We Know: How to be a Healthy Parent for Your Teenager
A few helpful hints on parenting from former middle school teacher and children's writer Molly Hersage.

Healthy Techniques for Healthy Parents

When a child reaches adolescence her natural thought process is:

  1. Iím a teen now.
  2. I can make my own decisions.
  3. Iím not going to ask my parents for their advice because I know whatís best for myself.

Despite your childís desire to be independent here are five important reasons to be an involved and healthy parent for her throughout her teenage years.

#1 Healthy Parents Establish and Respect Boundaries

Although teenagers may feel as if they have the know-how to act independently, they still need help setting boundaries (see "How to Set Boundaries with Your Teenager") for themselves. They need parental guidance in learning to respect set expectations, especially when decisions effect others. At a minimum, parents have a responsibility to immediately involve themselves in situations where there is an issue of danger or trust (see "When Parents Should Interfere with Their Teenagersí Lives").

#2 Healthy Parents Practice What They Preach

Your behavior must reflect the choices, behaviors, and actions of your own life. Being a healthy parent means initiating a conversation with your child and asking her what she needs from you. Do not wait for her to come to you. You have to approach her. Listen to your child when she talks to you. You must also seek to know your child through many avenues. If other parents, teachers, or friends call wanting to give you information about your child, do not ignore them! Respond immediately! Anyone who has information about your child is a valuable resource for getting to know your teenager, and maintaining communication throughout adolescence. Listen, take notes, and encourage conversations with your children.

#3 Healthy Parents Seek to Put Their Children First

Although your child may not seek you out to be his confidant, you must make him your number one priority. Be warned, conversations you have with your child, as they enter adolescence, can be uncomfortable. Please know this is normal. If dialogue is difficult thatís healthy. Donít stop listening (see "How to Listen to Your Teenager"). Your child needs you. He needs to know you are not too disapproving, judgmental or ashamed to speak to him. He needs to know you love him enough to keep listening. And he needs to know you will tell him when a hurtful decision he has made is an opportunity to be learned from.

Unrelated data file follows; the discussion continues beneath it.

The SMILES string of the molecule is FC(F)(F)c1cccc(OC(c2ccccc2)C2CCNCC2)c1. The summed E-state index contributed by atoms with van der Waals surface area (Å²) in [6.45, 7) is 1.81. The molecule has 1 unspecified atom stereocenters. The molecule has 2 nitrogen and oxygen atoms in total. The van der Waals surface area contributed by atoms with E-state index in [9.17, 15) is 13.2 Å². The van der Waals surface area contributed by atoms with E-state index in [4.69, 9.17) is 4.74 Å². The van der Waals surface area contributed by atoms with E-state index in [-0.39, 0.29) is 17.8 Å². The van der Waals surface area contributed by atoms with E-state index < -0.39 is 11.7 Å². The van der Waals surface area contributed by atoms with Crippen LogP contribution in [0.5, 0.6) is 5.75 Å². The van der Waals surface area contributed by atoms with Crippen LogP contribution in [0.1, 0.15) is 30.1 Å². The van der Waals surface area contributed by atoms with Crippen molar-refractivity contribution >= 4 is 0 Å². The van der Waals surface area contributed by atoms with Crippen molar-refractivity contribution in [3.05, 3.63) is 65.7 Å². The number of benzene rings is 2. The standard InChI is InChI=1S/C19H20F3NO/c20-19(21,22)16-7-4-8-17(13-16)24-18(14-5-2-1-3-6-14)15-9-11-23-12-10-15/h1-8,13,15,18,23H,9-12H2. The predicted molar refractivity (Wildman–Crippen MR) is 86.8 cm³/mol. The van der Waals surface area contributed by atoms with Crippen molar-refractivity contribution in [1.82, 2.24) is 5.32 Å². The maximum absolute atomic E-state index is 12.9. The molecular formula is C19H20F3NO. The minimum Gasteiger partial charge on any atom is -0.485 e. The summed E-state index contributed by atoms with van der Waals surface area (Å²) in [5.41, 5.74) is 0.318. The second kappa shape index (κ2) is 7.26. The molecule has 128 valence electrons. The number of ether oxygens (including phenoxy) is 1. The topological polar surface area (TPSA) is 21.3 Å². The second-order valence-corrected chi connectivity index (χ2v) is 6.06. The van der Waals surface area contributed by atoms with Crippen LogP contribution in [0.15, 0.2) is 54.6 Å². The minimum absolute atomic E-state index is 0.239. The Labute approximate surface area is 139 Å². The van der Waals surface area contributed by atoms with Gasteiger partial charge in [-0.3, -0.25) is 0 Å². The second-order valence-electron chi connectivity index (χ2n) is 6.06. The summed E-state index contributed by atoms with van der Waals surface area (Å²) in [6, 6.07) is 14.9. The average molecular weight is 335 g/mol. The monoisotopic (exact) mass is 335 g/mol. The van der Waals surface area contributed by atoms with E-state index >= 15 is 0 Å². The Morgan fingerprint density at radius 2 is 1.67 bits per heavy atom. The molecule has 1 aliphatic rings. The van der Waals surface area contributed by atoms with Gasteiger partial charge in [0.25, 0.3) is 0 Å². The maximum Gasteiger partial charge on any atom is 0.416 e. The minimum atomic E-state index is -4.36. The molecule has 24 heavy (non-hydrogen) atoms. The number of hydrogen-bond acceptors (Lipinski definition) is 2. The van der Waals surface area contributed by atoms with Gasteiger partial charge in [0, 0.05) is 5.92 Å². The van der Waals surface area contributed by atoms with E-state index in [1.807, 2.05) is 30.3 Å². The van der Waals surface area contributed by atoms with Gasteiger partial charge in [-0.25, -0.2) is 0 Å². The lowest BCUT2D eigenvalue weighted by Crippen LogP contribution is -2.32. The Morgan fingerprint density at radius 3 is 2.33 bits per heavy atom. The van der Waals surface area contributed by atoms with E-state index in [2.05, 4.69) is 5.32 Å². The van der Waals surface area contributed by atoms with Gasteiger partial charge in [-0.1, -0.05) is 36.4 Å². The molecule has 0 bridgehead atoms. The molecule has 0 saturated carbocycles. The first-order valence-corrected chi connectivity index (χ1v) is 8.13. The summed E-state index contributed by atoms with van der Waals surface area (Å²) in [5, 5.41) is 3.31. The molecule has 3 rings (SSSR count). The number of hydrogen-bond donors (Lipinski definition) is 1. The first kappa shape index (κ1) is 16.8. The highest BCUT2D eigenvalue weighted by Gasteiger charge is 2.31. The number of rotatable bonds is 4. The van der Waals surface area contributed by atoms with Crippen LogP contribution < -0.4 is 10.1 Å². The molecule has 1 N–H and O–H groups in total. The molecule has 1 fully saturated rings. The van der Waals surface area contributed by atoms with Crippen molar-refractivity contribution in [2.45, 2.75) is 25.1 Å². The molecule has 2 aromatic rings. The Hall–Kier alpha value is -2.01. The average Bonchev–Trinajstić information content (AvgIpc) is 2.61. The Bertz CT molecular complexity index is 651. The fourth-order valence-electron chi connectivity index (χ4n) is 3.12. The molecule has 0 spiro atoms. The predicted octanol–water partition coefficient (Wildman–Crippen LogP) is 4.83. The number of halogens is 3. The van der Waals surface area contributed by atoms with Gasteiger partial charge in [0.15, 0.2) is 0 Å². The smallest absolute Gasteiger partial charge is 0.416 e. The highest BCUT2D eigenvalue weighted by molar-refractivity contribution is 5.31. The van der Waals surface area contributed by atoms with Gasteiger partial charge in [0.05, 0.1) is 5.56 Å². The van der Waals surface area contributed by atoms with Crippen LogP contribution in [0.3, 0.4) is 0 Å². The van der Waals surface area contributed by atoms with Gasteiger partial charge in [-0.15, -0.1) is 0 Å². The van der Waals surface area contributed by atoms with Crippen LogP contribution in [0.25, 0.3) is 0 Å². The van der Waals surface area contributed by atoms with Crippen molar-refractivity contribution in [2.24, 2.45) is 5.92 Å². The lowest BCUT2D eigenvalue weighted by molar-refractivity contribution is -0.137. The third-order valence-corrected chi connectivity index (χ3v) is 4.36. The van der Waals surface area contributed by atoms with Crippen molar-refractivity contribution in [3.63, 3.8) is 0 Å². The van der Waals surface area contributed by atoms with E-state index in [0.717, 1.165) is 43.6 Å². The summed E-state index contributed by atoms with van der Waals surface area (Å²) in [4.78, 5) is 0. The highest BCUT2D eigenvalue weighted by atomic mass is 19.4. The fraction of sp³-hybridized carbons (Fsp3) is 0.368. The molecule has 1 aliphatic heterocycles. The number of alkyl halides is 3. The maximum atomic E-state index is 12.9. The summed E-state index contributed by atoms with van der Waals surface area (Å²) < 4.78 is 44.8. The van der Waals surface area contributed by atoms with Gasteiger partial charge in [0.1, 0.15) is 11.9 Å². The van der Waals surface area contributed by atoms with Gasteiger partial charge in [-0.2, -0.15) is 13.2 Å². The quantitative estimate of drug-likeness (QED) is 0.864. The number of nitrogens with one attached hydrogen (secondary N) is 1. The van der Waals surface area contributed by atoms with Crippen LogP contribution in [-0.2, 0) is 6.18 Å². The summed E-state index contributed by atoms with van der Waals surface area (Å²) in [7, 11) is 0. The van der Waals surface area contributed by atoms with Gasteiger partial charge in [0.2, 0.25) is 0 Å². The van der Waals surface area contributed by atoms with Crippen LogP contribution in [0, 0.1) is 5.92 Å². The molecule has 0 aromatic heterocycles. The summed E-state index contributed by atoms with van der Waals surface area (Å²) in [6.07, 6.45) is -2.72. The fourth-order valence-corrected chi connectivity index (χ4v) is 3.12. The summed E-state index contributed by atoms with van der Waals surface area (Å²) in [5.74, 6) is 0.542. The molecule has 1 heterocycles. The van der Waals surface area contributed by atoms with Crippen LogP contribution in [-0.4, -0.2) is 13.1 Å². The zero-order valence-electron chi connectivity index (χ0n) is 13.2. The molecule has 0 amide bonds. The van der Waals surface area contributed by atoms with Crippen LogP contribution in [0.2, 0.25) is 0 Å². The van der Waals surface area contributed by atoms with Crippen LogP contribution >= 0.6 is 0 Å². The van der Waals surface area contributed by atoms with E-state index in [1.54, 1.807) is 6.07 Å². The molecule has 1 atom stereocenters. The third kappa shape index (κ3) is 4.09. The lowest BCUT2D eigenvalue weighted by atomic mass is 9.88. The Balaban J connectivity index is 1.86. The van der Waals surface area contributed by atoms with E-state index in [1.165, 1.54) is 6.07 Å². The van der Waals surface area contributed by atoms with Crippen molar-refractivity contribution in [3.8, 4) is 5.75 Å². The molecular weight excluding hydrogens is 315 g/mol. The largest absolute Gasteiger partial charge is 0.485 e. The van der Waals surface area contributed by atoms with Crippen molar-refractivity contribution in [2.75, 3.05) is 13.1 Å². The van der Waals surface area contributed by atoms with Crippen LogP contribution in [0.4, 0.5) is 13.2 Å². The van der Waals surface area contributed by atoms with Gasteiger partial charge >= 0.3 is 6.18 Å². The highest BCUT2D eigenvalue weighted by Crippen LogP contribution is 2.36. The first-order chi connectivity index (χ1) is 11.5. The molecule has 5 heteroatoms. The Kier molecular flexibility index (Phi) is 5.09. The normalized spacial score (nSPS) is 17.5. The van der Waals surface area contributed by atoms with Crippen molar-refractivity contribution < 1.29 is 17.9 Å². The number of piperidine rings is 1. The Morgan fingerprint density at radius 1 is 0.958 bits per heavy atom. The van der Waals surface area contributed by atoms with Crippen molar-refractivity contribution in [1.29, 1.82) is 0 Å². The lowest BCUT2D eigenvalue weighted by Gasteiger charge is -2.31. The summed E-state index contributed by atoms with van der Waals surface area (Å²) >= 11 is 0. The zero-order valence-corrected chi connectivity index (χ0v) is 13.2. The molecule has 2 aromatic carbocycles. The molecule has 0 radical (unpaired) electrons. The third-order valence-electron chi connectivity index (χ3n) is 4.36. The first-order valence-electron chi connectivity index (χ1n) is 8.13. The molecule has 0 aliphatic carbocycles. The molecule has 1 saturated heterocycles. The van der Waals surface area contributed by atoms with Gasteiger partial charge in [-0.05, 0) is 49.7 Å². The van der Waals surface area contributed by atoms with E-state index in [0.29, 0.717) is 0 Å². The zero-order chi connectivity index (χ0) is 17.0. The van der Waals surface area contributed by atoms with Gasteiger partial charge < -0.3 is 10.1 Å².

#4 Teenagers Do Not Need Their Parents to Be Their Friends

Teens do not need you to be their friend. Every teenager is capable of creating and maintaining good friendships. What she cannot seek out or replace is her parents. Do not-- repeat--do not get sucked into thinking active parents donít pry, donít ask tough questions, and donít demand their child be the most self-respecting, confident person she can be. In fact, the exact opposite it true! Healthy parents are their childís advisor, her confident, and her unconditional support system.

#5 Parents Are Their Childís Guide

Your child looks to you first for guidance (whether you realize it or not). Your child expects you to have a good sense of what is good and bad. You are the first and most powerful influence in your childís life. His definition of right and wrong, human and inhumane, just or unjust, comes from you; not the law, not the TV, not his friends. You.

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